Thursday, November 01, 2012

good news and bad news

Well, the good news is that I didn't have to teach Iblis this evening. Unfortunately, his mom was in the hospital for some reason; my supervisor wasn't clear on what had happened. As I told a coworker, the fact that Iblis's mom was in the hospital put a damper on any victory dance I might have wanted to do. So while I file this turn of events under the category of "good news," I do so advisedly: this is the type of good news you'd expect in a story like "The Monkey's Paw." I do sincerely hope Iblis's mom is all right.

The bad news has to do with the staff Christmas party. My new manager, K, told me that she had just gotten off the phone with the regional manager, S, who told K that I had to attend the party-- that attendance was mandatory. This brought back nightmares of 2004, when I used to work at a hagwon called English Channel in downtown Seoul. EC hosted a Christmas party; faculty and staff attendance was mandatory. And yeah, the party sucked leprous donkey scrotums. Ridiculous, thought I this evening, and I doubled down on my initial refusal to attend. Hey, don't try that ethnic pressure bullshit on me, ladies-- I know you're working the Korean angle! This would be a good time to remember I'm only half-Korean.

One of my fully Korean colleagues-- we'll call him Samuel-- wasn't so lucky. Our supervisor walked quietly up to him and said in Korean exactly what she had told me in English: "S says you have to come." I'm sure my colleague, who is, after all, a Korean bruvva, one a' da peeps, felt a ton more pressure than I did. I'm not positive as to what his answer was, but I thought he ended up conceding. Knowing Korean culture as I do, of course, I also know that that's not the end of it: Samuel could simply not show up on the day of the party, and offer an insincere apology the following business day: "Whoops! Sorry! The party was yesterday?" Koreans have trouble saying "no" directly; that cultural quirk is the cause of plenty of interpersonal shenanigans. It's easier to ask forgiveness than permission, right?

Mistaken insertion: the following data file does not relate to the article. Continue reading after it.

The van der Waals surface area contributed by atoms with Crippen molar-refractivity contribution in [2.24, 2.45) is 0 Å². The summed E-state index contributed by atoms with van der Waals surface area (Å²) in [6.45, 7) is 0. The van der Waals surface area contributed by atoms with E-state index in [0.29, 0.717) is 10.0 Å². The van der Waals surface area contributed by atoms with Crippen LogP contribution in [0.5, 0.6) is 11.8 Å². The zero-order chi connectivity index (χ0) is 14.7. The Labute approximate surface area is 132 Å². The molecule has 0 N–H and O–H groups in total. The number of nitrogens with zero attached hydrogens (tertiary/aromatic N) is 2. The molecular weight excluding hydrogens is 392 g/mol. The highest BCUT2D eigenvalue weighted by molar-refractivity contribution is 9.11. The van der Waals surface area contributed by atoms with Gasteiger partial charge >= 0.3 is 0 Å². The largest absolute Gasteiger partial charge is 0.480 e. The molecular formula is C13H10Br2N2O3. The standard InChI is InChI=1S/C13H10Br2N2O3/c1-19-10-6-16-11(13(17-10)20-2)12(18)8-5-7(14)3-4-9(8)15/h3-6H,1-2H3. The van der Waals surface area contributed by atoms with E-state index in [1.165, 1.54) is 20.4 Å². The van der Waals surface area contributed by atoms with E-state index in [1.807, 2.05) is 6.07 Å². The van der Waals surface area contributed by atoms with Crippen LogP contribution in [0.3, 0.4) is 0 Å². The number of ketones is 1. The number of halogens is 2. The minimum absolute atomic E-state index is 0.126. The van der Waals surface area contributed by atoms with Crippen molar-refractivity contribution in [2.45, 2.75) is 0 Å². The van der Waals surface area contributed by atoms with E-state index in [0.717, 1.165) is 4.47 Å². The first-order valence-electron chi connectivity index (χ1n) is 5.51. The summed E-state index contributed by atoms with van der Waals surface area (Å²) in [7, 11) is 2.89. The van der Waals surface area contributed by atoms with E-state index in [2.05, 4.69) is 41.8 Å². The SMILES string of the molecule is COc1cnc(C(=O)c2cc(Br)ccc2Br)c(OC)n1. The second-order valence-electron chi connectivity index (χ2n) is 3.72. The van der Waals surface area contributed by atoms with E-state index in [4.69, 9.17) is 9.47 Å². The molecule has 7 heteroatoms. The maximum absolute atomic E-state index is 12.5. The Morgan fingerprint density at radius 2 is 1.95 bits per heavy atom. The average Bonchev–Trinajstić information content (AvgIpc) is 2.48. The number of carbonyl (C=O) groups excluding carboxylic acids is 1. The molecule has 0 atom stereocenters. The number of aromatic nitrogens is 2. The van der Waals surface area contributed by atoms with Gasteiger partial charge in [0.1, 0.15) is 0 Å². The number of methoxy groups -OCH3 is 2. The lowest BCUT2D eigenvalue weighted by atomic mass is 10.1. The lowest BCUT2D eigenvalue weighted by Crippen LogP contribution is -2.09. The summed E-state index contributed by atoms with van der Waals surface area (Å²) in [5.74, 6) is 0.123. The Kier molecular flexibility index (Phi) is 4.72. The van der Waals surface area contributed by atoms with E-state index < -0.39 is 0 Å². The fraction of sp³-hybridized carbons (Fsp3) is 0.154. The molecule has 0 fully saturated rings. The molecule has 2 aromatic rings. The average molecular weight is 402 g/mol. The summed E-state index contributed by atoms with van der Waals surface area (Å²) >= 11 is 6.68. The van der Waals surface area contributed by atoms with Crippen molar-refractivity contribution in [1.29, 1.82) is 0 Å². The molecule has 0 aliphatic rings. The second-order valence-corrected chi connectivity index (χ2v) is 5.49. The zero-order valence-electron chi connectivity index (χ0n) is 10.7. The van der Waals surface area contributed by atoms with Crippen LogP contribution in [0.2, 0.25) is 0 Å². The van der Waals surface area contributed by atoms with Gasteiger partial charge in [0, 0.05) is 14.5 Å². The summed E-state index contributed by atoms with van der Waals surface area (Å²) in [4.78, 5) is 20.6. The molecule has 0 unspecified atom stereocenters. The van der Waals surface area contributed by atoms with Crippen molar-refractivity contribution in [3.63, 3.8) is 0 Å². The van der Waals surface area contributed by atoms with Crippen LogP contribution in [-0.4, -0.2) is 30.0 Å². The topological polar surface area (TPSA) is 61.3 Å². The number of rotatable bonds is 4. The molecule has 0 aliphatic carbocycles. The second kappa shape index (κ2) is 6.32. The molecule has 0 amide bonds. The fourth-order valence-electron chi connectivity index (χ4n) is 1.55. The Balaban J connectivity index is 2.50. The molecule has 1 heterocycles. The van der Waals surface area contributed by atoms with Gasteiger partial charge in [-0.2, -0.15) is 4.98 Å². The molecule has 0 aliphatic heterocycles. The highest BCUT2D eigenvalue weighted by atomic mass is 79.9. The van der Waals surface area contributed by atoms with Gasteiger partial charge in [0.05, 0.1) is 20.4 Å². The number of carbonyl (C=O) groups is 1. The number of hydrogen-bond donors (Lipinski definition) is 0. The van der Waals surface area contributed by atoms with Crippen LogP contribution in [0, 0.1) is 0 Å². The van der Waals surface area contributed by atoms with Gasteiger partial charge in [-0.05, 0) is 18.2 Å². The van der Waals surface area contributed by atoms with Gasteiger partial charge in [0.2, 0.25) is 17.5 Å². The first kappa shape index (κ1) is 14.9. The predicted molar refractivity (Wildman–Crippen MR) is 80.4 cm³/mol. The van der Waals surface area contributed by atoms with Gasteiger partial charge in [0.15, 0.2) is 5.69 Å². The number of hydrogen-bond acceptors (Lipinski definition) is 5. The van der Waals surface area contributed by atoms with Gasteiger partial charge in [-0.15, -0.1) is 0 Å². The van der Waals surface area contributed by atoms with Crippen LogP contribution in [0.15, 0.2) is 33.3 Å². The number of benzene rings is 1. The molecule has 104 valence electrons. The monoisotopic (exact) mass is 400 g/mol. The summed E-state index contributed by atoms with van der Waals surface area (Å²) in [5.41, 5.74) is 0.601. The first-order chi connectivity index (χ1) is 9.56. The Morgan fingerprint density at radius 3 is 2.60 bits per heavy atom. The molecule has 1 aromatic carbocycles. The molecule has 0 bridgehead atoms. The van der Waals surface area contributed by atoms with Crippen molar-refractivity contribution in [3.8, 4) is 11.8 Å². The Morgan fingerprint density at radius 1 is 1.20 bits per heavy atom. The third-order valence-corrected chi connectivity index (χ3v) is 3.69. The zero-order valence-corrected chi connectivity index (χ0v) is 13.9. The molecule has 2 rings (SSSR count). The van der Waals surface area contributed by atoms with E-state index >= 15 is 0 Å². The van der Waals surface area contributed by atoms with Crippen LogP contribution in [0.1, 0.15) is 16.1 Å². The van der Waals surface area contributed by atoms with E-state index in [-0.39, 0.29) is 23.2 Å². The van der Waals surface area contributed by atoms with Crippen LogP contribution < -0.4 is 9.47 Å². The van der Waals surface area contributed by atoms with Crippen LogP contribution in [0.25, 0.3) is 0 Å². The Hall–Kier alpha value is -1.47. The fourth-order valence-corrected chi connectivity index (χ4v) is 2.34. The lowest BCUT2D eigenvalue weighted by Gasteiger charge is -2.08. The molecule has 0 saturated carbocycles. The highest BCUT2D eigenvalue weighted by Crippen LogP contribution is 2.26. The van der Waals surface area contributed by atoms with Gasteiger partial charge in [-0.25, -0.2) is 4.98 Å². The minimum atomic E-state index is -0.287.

I wonder whether my Caucasian coworkers were also approached by K in this way. I never bothered to ask. If K didn't approach my Caucasian colleagues with this demand from the top brass, it goes to show that this mandate is a Korean thang, and that asking the Westerners to attend is considered something of a forgone lost cause. What's funny is that Samuel is very introverted, which makes him rather a black sheep in Korean society; his attitude toward this sort of party may actually be more Western than Korean. In fact, I'm betting he hates parties as much as I do.*

So that's the news, good and bad. Since I didn't teach Iblis tonight, I didn't feel that I deserved to treat myself to Sweetwater Tavern. Instead, I trundled back to the mountains and stopped at a local McDonalds.

...with Big Macs that are my chambermaids.

*I'm not implying that all Westerners hate parties. That's demonstrably false. But the likelihood of a Westerner's not wanting to attend a party that's most likely to be predominantly Korean in makeup is higher than a Korean's desire not to attend. And while I'm busy denying implications, let me say I'm not implying any racism here; it's simply a matter of birds of a (cultural) feather preferring to flock together. No sin in that: it's the sort of self-segregation that happens every Sunday morning at church.


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